Question 011.  

If God is transcendent and immanent, why are we enjoined to go into our private room and, with the door shut, pray to our Father who is in a secret place?

…pour out your prayer where God alone sees, he who repays all…if you know what ‘your private room’ is and clean it, then pray to God there….If men are to reward you, pour out your prayer before men.  If God is to reward you, pour out your prayer before him; and close the door, lest the tempter enter.

from St. Augustine Answers 101 Questions on Prayer by Fr. Ermatinger.


The dichotomy of prayer is such that, as an act of an individual, it is an intentionally private and personal act, while as an act of individuals, it is an intensely public act of choirs united in praise.  When we pray as individuals, speaking to the locus, we seek to commune with God person to person and this is to be done interiorly for God is closer to us than our own inner-selves and, for the individual, His Temple, His Throne, His Bridegroom Chamber is the innermost mansion of the soul.  Speaking to the merit, the labor of an individual’s prayer, for which the laborer has promise of obtainment, comes from God, not from other men.  If men rewards, the individual’s prayer should be before other men so that they might see the work done and give the recompense.  As it is God who rewards, then the individual should pray in his interior room where God alone sees, and thus alone has the glory for the recompense given.  Speaking to the condition of the inner room, what is it then to clean?  This is both the preparation for prayer and the activity of prayer – this simply means to rightly order the soul; to remove vices and plant virtues in their place that the individual’s soul might engage in the work of prayer more completely, be adorned with the gifts that her God should desire to give her, and might more fully commune with her Lord.  Speaking to shutting the door, this is not just to keep the tempter out who desires to spoil the work of prayer that uplifts the soul to God but is out of modesty.  The individual’s work of prayer culminates in the Mystical Marriage.  That unique personal communion between the individual soul and God is not for others to see.  If the door should be left open for others to see the intimacies given, it should be cause for vanity and pride and, perhaps, envy in that the reward given by God for the labor of prayer is more than what was promised but not equally given. — PPP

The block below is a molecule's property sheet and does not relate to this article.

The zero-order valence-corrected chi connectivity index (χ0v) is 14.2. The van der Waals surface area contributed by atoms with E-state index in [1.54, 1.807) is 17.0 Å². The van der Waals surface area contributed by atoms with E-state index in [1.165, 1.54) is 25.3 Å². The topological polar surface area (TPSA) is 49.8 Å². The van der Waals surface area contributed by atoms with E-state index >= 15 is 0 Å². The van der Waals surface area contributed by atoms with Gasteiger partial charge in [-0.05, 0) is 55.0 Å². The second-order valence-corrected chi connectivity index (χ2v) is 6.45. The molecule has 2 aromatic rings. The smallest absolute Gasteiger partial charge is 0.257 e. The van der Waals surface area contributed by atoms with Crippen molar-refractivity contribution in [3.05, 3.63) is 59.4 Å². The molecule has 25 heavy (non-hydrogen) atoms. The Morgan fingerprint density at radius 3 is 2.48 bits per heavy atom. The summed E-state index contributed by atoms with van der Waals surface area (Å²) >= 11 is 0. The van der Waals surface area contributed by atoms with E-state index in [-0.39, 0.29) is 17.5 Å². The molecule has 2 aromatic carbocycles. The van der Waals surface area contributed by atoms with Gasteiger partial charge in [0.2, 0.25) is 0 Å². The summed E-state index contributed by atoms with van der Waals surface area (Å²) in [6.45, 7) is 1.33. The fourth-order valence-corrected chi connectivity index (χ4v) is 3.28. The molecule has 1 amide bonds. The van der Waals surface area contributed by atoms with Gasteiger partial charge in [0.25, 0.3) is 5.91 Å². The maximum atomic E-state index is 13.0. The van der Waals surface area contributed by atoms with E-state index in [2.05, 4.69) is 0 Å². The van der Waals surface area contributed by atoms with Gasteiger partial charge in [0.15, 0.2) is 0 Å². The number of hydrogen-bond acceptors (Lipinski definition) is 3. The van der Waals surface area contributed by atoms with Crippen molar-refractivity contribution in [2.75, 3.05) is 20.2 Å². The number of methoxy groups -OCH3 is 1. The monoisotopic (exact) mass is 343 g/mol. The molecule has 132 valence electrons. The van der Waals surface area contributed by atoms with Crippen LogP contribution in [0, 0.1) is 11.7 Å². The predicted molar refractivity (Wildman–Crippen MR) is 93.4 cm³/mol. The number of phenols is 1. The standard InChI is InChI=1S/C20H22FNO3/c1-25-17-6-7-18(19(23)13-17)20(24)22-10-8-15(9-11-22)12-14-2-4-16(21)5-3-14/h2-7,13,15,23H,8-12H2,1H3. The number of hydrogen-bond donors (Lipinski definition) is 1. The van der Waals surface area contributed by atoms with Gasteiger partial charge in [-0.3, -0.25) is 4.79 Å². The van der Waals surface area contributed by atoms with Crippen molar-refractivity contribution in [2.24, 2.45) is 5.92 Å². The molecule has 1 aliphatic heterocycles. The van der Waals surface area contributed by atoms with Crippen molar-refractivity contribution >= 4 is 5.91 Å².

Great Day, Ihor Ropyanyk, Unknown